Guest Contributor: Jessica Jennings
Published Feb 19, 2016
Full disclosure: I am a parent of a kindergartner at Asa Messer Elementary School. I didn't have to go on a tour today hosted by the school's principal, Denise Missry, but I wanted to.
One year ago I was on the same tour at Asa Messer, but I was a prospective parent. My daughter was 4, and my husband and I were unsure of where we would send her for Kindergarten. We had heard things about this-and-that school, scary things about public schools in general and conjecture and fear from people around us. In an effort to combat the myths trying to enter our psyches, we decided to tour every school that we were considering – both public and private – to get a feel from the inside out of which school would be a good fit for our daughter and our family.
After all the touring, Asa Messer was our clear first choice. During today's tour, I was reminded why we felt so confident in our decision.
The tour began in a spacious and bright Pre-Kindergarten classroom. There was a child playing with an all-wood dollhouse nearby, and many other kids spread about the room playing in tidy and well-organized "centers." It was a calm but engaging environment. Ms. Kelly, the lead teacher, talked with us about the special nature of her classroom. It is an integrated classroom which means that 8 children in the classroom are "typically developing" and the other 7 have a disability. Disabilities include developmental, speech, hearing, vision and social/emotional issues.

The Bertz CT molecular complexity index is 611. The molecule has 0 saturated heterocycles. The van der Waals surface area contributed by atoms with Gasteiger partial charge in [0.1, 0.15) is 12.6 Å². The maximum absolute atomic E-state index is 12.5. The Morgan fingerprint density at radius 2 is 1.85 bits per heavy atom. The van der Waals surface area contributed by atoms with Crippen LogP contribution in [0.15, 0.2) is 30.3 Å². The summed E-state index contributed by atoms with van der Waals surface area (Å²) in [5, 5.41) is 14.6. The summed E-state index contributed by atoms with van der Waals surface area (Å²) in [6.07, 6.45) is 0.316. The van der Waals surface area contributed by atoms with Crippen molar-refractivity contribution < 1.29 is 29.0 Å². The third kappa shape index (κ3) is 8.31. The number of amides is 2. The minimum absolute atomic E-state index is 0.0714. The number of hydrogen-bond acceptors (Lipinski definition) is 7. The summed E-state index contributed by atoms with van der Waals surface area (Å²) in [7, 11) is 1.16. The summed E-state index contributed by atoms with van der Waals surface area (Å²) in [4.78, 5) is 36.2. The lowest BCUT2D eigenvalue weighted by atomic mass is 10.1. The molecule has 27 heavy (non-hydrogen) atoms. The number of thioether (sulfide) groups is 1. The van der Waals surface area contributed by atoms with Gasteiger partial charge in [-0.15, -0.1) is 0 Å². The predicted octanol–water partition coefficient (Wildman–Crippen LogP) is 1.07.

Asa Messer is one of a handful of public elementary schools that offers free Pre-K* (both half and full day). Providence Public Schools does not have funds specially designated to Pre-K general education, but it does offer academic programming for special education students beginning at age three. Because of this funding and the inclusive model used, the District is able to offer Pre-K to all students (theoretically, that is, as there are limited spots), starting at age 3 for children with disabilities and age 4 for typically developing children.